First lady’s cousin likes being first rabbi

WASHINGTON — The man at the microphone has the build of a running back and the cadence of a man of the cloth. To a small outdoor gathering, he is quoting from the 128th Psalm:

“What your hands provide you will enjoy; you will be happy and prosper:

“Like a fruitful vine your wife within your home,

“Like olive plants your children around your table.”

It is a rally on Capitol Hill in support of granting a path to eventual citizenship to America’s 12-million unhappy, unprosperous, undocumented — or, if you prefer, unlawful — residents.

“It is unconscionable that today in America, persons who only want to provide for their families are torn from their families,” the speaker says forcefully from a makeshift pulpit.

He informs us that the U.S. government currently holds in custody more than 300,000 of these aliens, at an annual cost of more than a billion dollars.

The activist beseeches the Obama administration to completely review and rewrite America’s immigration laws. To a bystander, this invocation of the new president’s name rings both ironic and delicious, because the man at the microphone is a cousin of the first lady of the United States, Michelle Obama herself.

And an African-American.

And a rabbi.

His name is Capers Funnye, which he pronounces Fun-NAY.

A convert from Methodism as a young adult, currently the spiritual leader of the 90-year-old Beth Shalom B’nai Zaken Ethiopian Hebrew Congregation of 200 multi-hued Jews in Chicago, he is a man of impeccable theological pedigree and passionate devotion to the cause of pan-ethnic Jewish inclusion.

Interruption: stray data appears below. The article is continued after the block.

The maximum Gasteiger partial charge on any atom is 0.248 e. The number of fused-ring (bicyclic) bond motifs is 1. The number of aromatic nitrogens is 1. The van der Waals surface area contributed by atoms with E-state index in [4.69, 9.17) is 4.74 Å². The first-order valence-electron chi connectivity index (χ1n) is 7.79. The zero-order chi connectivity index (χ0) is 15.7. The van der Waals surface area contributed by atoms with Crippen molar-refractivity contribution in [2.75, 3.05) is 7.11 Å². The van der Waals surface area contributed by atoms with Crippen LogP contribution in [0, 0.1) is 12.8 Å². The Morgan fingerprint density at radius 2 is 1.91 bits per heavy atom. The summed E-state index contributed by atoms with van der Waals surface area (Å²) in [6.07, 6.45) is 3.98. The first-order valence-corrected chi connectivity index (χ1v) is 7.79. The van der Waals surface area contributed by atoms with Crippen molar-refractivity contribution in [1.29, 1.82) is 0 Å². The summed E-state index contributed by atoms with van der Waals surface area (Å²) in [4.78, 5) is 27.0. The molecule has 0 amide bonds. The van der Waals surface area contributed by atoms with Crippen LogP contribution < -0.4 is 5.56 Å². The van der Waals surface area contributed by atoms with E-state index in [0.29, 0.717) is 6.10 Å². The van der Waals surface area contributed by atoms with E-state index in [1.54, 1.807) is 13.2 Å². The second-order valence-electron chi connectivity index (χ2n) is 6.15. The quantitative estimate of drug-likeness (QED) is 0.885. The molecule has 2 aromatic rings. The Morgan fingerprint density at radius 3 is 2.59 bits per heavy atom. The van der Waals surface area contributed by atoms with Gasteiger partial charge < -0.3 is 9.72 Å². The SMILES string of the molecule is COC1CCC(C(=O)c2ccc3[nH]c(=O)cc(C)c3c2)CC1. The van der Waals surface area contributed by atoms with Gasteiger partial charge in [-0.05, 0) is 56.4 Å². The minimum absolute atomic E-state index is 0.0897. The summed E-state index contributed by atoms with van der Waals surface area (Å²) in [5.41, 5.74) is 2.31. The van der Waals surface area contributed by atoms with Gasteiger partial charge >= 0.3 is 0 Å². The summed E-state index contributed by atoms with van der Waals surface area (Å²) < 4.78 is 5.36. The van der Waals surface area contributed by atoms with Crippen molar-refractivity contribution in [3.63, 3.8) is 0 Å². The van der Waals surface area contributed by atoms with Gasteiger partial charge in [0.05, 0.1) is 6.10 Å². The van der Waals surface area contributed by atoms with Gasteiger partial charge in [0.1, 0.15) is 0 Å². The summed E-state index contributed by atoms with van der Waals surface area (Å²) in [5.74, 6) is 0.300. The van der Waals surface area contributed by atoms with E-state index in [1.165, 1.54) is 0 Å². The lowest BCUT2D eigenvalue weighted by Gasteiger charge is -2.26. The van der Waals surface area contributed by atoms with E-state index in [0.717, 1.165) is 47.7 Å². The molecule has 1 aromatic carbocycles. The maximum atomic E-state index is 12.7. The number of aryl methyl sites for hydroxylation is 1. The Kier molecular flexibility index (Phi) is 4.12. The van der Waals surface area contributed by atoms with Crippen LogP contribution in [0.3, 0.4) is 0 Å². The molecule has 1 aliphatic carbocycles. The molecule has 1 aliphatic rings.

There are an estimated 150,000 black Jews in the U.S. But Capers Funnye was the only African-American rabbi in the presidential box at Barack Obama’s inauguration.

“The parade was the clincher for me,” he tells me, full of big-eyed energy and zeal, a blue yarmulke on his head. “All of the fanfare, the family being in the reviewing stand, that was when I said, ‘This is real. This is real.'”

“And when you pass the White House now?” I wonder.

“It’s ‘Wow,'” he replies. “Just ‘Wow.'”

Rabbi Funnye’s mother was Michelle Robinson Obama’s grandfather’s sister. He is a decade older than the first lady, so they weren’t all that close growing up, but he has known the president since long before his ballistic political ascent.

I ask him how he reacted during the 2008 campaign, when many on the Republican right (including my “spirit-filled Christian” cousins in Houston), egged on by talk-radio “patriots,” believed ardently that Barack Hussein Obama is a devious, Qur’an-kissing Muslim bent on destroying the Land of the Free.

“That hurt me very much on a personal level,” the rabbi-cousin says. “That people who did not know him could freely express so many things that were absolutely untrue. That he was a Muslim. That he was against the state of Israel. I mean, I was at his wedding — and it was in a church!”

Capers Funnye never dreamed of becoming a Hebraic sermonizer. His goal, he says, was to carry the football for the Chicago Bears like his hero, Gayle Sayers.

Instead, he wound up at Howard University here in Washington, questioning, pondering, and finally finding answers to his spiritual longing in the books of the Old Testament.

Now, he says, he is not cowed by the nation’s economic predicament: “Difficult times are simply a test of our capacity to work together, to reason together, to grow together. Fear makes us contract. Hope makes us expand.”

His goal on this trip is to lobby Congress for compassion toward law-abiding, hard-working border-crossers, with or without the proper papers. (A petition for immigration reform is to be delivered to the White House by Rabbi Funnye and his colleagues in the Hebrew Immigrant Aid Society, but the president and his fruitful vine are in Europe.)

In Chicago, the chief rabbi of Beth Shalom B’nai Zaken is doing his part to season the American stew. Last week, he says, he welcomed one Puerto Rican and two families of Mexicans into the purifying bath — called a mikvah — that is an essential element of the formal conversion process.

“Do you plan to install one in the White House?” I tease him.

“Yes! Take the bowling alley out and put the mikvah in!” the rabbi says. “That would be good.”

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